. Rear suspensions with five leaves and two half-leaves on the right side, with six leaves on the left.
. Hemi torsion bars are thick, 0.92-inch-diameter units, not the 0.90-inch-diameter ones found on 383 cars.
. The K frame, or engine cradle, has a skid plate and the proper
engine mounts for a 426.
. The rear axle should be a Dana 9-3/4-inch unit.
. Metal gas lines and hoses should be 3/8-inch in diameter. (Cars with the 383 used 5/16-inch diameter lines.)
Hemi Mopars can be verified by the option codes on the fender tags, so a no-excuses, numbers-matching car can and should be authenticated by an expert. Partial VINs were stamped on engines as early as 1968, and on some body parts, like the radiator frame support, the cowl, and the trunk lid weather-strip liner. That said, before you drop six figures on a Hemi Road Runner, be aware that both fender and VIN tags have been reproduced, so the best examples will come with a production broadcast sheet to further document legitimacy. All of my own Mopars have had broadcast sheets, which can be extremely helpful in restoring the cars to factory-original specification.
It’s no secret that anything tagged “Hemi” is selling like gangbusters right now, and for good reason. The original engine set drag racing records, the name became a touchstone of American auto history, and the brand is now potent enough that DaimlerChrysler is fashioning its entire North American automotive operation around it. This makes a good Hemi Road Runner a strong collectible, a more affordable alternative to a “million-dollar” Hemi ‘Cuda.
During the first muscle car revival in the late 1980s, Hemi Road Runners generated astounding returns. In 1982 a typical 1969 Hemi Road Runner hardtop sold for around $5,200. By 1991, the average price had shot up to $43,000. A market correction in the early 1990s saw speculators jump off the wagon, but today the muscle car market has rebounded and very good cars can sell for between $50,000 and $60,000, depending on options, originality and provenance.
The 1969 Plymouth Road Runner Hemi pictured here made substantially more than that when it sold for $77k at RM’s Monterey auction last August. Just eight months earlier, at the 2004 Barrett-Jackson Scottsdale auction, it did even better, selling for $105,300. I think it’s pretty clear what happened here-someone paid a “Speed Channel price” for the car in Arizona and unloaded it at a closer-to-market-correct price after doing a few smoky burnouts over the summer.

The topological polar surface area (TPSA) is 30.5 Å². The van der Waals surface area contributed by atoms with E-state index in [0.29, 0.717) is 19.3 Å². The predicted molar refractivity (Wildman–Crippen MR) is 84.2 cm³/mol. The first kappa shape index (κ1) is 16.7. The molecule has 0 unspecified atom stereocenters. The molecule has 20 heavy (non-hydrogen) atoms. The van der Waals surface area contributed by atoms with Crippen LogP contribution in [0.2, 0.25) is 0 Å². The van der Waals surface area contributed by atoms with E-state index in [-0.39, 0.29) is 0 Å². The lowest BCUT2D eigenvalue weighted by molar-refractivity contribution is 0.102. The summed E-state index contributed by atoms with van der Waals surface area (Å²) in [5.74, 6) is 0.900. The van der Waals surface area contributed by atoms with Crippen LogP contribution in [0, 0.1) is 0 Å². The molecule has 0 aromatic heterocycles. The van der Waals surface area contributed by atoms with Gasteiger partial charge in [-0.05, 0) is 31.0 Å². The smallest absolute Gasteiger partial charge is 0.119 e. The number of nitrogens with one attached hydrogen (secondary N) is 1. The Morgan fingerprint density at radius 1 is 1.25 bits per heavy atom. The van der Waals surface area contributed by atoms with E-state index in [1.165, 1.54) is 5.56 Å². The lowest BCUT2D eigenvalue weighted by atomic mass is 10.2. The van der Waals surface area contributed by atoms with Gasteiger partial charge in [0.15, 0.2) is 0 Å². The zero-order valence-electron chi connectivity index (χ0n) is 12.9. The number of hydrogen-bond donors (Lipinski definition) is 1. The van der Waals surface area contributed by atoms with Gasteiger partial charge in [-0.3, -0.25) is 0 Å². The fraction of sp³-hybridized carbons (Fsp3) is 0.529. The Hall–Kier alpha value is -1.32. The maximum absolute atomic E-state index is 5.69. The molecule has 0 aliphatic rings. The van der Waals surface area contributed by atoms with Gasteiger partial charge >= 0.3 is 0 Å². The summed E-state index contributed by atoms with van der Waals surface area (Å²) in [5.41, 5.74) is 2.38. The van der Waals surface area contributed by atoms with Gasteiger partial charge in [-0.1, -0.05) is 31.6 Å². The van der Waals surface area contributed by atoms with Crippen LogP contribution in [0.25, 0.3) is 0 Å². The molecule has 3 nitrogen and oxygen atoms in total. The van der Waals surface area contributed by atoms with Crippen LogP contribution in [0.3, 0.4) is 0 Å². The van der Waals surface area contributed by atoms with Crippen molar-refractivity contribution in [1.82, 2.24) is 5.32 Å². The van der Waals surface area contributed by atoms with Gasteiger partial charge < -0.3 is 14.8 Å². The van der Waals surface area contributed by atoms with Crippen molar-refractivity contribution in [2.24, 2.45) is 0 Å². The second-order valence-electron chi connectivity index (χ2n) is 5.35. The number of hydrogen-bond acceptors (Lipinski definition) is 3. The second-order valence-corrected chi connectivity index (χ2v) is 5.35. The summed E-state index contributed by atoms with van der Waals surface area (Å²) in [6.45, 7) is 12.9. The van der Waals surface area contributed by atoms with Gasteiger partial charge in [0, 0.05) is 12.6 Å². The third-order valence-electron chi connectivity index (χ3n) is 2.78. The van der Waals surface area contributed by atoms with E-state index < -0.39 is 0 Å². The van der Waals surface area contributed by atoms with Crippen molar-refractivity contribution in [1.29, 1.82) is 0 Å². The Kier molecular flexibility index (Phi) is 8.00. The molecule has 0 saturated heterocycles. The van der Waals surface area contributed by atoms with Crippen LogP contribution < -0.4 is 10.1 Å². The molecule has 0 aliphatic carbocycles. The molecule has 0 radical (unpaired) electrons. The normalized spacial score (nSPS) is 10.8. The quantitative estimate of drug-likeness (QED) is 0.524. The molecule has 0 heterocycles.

I am not surprised that this particular car didn’t live up to its Barrett-Jackson selling price and meet its $90k-$120k estimate in Monterey, for a number of reasons. First of all, there are more 1968 and 1969 Hemi Road Runners than the more desirable 1970 models. Secondly, while this car is typical of the breed, it is finished in one of Chrysler’s various hues of metallic green with a green bench seat interior and column-shift automatic-not exactly the most exciting combination.
At least the car has the Air Grabber option and décor group with green carpet, horn trim ring and stainless steel trim. A large plus is that it has been restored and documented by a specialist as numbers-matching. But still, for the Arizona six-figure money I would have expected the car to have better options, like bucket seats, power brakes and a console for starters. Being a 1970 model wouldn’t have hurt either.
Even at the $77k Monterey price, the buyer paid a strong premium for matching numbers and correct restoration on a low-option car. Still, the way the muscle market has been raging as of late, driving the price of entry for any Hemi-equipped car into the stratosphere, this is just a case of the famous (and oft-discredited) Rick Cole maxim at work: “You can never pay too much, you can only buy too early.”
(Historical and descriptive information courtesy of the auction company.)